Tweets containing more adverbs and verbs had higher CTRs than noun and adjective heavy tweets.

Incorporating Call-To-Actions. In addition, this revised tweet includes action-oriented verbs.  It tells followers to “grab” others in the targeted market, “join,” and to “register.” After analyzing 200,000 link-containing tweets, Dan Zarrella, author of The Science of Marketing (2013), discovered that tweets containing “more adverbs and verbs had higher CTRs than noun and adjective heavy tweets” (p. 72).  Therefore, while the original tweet was excellent since it had a high potential to earn Whole Foods Market more targeted connections on Twitter, this slightly modified version amplifies that potential and can increase the click-through-rate.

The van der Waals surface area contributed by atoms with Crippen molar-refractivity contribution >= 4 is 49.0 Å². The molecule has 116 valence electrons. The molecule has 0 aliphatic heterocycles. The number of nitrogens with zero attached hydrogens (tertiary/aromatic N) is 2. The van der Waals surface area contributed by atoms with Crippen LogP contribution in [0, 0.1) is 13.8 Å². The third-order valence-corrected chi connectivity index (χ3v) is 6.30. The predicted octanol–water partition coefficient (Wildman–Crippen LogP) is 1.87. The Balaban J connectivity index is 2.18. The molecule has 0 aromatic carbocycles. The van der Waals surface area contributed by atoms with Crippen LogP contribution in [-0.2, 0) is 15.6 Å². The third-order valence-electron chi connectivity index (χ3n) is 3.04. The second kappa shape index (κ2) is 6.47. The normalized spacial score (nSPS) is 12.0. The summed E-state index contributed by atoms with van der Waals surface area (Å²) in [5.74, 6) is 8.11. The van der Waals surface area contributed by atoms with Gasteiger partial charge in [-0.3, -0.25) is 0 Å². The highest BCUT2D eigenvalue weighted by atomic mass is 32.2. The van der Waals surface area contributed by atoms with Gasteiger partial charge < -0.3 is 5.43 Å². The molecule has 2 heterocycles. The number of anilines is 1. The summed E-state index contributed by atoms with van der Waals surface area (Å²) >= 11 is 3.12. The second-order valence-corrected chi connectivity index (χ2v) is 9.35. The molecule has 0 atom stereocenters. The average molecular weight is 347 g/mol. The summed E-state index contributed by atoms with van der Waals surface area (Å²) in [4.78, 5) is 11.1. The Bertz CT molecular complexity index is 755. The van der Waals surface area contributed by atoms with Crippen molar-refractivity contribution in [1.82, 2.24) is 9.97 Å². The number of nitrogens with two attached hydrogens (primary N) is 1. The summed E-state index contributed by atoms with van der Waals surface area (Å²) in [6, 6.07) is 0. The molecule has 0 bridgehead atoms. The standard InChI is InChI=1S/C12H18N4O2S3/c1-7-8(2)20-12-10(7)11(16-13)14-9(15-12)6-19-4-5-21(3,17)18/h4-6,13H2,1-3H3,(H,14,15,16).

Best Practice #2: Provide Meaningful Content

As effective as Beile is at making targeted connections on behalf of Whole Foods Market, her knowledge of what type of message to send also contributes to the success of the Twitter account.  Schaefer explained that “the type of messages you send out will ultimately determine your success and effectiveness on Twitter.  If you are interesting, entertaining, and help people with useful information, your followers will be drawn to you and also recommend others to follow you” (2012, p. 52).  In other words, tweets that attract followers are those that are not limited to the maximum one hundred forty characters, but rather messages that provide an enticing and helpful link to additional information.  Zarrella “found that highly followed accounts tweet more links than lesser followed counterparts” (p. 57).  Beile does an exceptional job at using Twitter to share compelling and relevant content via messages with links.